“Come and sit beside me if you have nothing better to do, young lady,” he said, the harshness fading from his voice.

          “I’ll go around and talk to Mrs. Jackson,” Robin interjected. “I’ll see you soon.”

          The old man and I sat on the bench in comfortable silence. Eventually he started the conversation and it soon became apparent there was an intangible connection between us. Any age barrier dissolved, if indeed it had ever existed, as he enthralled me with his stories about fighting the Germans and the Turks during WWI. I was a bit of a war history buff and he soon made it clear he held a great deal of admiration for the Turks, even though they had been his enemy.

          “They were such fine soldiers,” he said. “And the Germans, their so-called allies, treated them like dirt. One time I remember, the combined German and Turk forces were overrunning our position. To breach the coils of barbed wire along our perimeter, the Germans ordered the Turks to throw themselves upon the wire, enabling the Krauts to stampede over them.”

          Fate must have brought us together. I shared his admiration of the Turks and had read many military history books about their performance during the Korean War.

          “When I was living in Korea,” I told him, “I dated the Turkish charge-d’affaires. He often took me to visit the Turks at their camp on the DMZ at Panmunjom. Their camp was poor, their vehicles and equipment old, in sharp contrast to the nearby American camp. However, whereas the Americans had numerous guards to stop the local thieves, the Turks had none. They told me that when they caught thieves, they cut their hands off. It may seem harsh, especially as the Koreans were dirt poor, but it worked. Theirs was the only camp not being robbed.” I brushed away an annoying fly and continued. “So I don’t know about WW1, Mr. Jackson, but I do know that in the Korean War the Turks alone never lost a prisoner in the POW camps. Prisoners of other nationalities ridiculed them, calling them animals for eating dirt and grass. The Turks understood the earth’s mineral content and they alone survived intact.”

          Mr. Jackson’s voice quavered. “They were tough but they always fought fair.” He coughed hard for a moment and his hands shook. I reached across and took one bony hand in my own, gently holding his thin, cold fingers as I would a small child. My touch startled him but he did not immediately pull back. The shaking eased.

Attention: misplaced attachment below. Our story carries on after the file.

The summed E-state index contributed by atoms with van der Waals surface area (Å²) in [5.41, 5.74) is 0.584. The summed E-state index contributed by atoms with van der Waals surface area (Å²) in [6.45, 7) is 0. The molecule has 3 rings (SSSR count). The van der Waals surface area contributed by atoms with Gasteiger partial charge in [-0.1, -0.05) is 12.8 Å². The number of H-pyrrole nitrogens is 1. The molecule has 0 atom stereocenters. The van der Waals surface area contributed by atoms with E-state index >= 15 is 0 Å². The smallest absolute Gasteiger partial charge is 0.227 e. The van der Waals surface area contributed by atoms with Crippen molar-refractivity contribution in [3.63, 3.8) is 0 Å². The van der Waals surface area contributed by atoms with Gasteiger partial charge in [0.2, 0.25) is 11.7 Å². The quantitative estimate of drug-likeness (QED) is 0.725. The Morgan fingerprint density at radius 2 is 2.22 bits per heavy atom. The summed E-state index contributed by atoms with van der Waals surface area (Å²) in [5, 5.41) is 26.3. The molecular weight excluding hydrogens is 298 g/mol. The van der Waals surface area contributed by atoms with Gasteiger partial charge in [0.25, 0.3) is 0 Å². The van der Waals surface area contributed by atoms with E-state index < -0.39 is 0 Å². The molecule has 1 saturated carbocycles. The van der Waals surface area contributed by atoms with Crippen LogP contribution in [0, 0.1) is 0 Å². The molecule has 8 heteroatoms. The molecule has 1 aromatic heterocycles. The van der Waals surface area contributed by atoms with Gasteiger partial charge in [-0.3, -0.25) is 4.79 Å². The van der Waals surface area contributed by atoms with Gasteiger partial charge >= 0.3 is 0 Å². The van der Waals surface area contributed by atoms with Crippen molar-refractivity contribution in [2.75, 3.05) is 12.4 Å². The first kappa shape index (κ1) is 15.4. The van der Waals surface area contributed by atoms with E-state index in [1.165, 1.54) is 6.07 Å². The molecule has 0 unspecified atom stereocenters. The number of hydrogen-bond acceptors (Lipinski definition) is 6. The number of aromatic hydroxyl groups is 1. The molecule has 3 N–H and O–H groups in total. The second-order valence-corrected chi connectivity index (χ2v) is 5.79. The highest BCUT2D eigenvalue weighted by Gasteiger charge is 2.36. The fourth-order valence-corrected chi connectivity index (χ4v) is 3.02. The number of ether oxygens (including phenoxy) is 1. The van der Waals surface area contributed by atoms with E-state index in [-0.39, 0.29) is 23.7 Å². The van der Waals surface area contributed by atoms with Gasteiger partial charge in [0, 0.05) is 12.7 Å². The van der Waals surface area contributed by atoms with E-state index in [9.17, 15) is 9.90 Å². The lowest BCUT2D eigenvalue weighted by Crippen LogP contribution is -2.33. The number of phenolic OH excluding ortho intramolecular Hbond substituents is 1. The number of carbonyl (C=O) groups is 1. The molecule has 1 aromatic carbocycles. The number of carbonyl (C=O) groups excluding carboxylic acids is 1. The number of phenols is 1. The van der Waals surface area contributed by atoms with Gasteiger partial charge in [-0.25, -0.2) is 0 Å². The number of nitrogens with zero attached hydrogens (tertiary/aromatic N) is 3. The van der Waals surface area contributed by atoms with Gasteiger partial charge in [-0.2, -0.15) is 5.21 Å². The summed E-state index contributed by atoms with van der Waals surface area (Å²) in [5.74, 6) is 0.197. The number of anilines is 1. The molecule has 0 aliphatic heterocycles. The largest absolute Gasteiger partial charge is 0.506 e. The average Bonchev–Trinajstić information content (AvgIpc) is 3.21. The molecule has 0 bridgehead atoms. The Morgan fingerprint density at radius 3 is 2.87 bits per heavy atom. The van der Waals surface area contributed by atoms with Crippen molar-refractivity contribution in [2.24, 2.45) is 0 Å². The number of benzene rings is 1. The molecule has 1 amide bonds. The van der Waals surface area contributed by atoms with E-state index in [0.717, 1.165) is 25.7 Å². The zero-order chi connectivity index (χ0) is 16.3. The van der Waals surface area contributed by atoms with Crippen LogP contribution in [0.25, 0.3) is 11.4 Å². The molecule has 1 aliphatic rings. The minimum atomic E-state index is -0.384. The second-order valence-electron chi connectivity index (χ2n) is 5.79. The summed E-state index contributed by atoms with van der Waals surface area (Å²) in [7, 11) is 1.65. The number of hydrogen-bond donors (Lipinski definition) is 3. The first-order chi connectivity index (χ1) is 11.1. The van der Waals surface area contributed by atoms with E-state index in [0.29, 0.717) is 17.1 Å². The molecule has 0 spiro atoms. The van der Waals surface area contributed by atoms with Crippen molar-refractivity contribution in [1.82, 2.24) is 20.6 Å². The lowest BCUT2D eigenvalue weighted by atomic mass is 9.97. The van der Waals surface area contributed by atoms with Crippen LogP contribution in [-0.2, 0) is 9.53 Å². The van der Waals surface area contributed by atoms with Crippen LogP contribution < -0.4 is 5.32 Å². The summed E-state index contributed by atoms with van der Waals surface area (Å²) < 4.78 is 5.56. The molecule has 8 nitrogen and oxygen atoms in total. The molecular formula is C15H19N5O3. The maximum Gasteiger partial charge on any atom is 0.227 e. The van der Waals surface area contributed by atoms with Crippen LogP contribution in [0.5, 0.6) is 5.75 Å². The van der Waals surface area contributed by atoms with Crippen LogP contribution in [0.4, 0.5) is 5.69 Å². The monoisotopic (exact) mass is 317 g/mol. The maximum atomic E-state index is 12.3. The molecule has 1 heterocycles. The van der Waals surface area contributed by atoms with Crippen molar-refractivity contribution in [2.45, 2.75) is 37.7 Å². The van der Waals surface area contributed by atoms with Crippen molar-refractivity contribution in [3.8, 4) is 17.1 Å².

Soon Robin was calling me to leave. I followed the old man out of the sunshine as he led the way, tapping his cane through the darkened house. The living room was filled with heavy, old-fashioned furniture and along one wall were shelves holding hundreds of books.

          “You must have enjoyed reading,” I commented.

          “I miss that most of all.” Nostalgia crept into his gravelly voice.

          “Maybe I can rectify that. I have free time every afternoon. How about I have one of the Jamaican boys drive me over here and I read to you? Have you read ‘Uhuru’ or ‘The Honey Badger’ by Robert Ruark?”

Soon after, I left, knowing I had made a friend. He felt ‘real’ to me, as so many others still did not.

 

 

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2 Comments (+add yours?)

  1. BABYBOOMER johanna van zanten
    Mar 31, 2013 @ 15:05:15

    Hi,
    You might want to check the names of the Weston family, as Garfield is an ancestor after which the foundation is named, but the current CEO is Weston, unless your story is taking place some half a centryry ago.

    Reply

  2. goodbyejuniemoonJune Collins
    Mar 31, 2013 @ 17:49:40

    The year 1970-71. NOT Garfield but his SON, Grainger. He was a friend of Robin’s. They were about the same age. And, I believe their fathers were friends also. Thank you for showing interest Johanna.

    Reply